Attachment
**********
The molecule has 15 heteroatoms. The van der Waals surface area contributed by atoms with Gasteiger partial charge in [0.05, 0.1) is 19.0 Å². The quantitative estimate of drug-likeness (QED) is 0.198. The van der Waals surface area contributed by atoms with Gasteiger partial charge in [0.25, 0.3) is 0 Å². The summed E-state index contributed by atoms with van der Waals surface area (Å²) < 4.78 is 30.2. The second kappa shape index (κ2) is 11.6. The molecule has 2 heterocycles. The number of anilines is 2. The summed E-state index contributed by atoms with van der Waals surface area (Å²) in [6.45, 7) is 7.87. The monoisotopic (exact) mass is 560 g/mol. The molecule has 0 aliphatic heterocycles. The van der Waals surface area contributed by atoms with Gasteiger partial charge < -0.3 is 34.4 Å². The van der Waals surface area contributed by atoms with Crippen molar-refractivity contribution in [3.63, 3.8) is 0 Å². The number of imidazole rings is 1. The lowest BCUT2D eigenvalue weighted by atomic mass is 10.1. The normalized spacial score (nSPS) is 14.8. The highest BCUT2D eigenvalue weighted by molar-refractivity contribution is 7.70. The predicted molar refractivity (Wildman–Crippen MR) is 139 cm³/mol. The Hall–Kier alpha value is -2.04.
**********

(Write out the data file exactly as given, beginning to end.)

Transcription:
The molecule has 15 heteroatoms. The van der Waals surface area contributed by atoms with Gasteiger partial charge in [0.05, 0.1) is 19.0 Å². The quantitative estimate of drug-likeness (QED) is 0.198. The van der Waals surface area contributed by atoms with Gasteiger partial charge in [0.25, 0.3) is 0 Å². The summed E-state index contributed by atoms with van der Waals surface area (Å²) < 4.78 is 30.2. The second kappa shape index (κ2) is 11.6. The molecule has 2 heterocycles. The number of anilines is 2. The summed E-state index contributed by atoms with van der Waals surface area (Å²) in [6.45, 7) is 7.87. The monoisotopic (exact) mass is 560 g/mol. The molecule has 0 aliphatic heterocycles. The van der Waals surface area contributed by atoms with Gasteiger partial charge < -0.3 is 34.4 Å². The van der Waals surface area contributed by atoms with Crippen molar-refractivity contribution in [3.63, 3.8) is 0 Å². The number of imidazole rings is 1. The lowest BCUT2D eigenvalue weighted by atomic mass is 10.1. The normalized spacial score (nSPS) is 14.8. The highest BCUT2D eigenvalue weighted by molar-refractivity contribution is 7.70. The predicted molar refractivity (Wildman–Crippen MR) is 139 cm³/mol. The Hall–Kier alpha value is -2.04.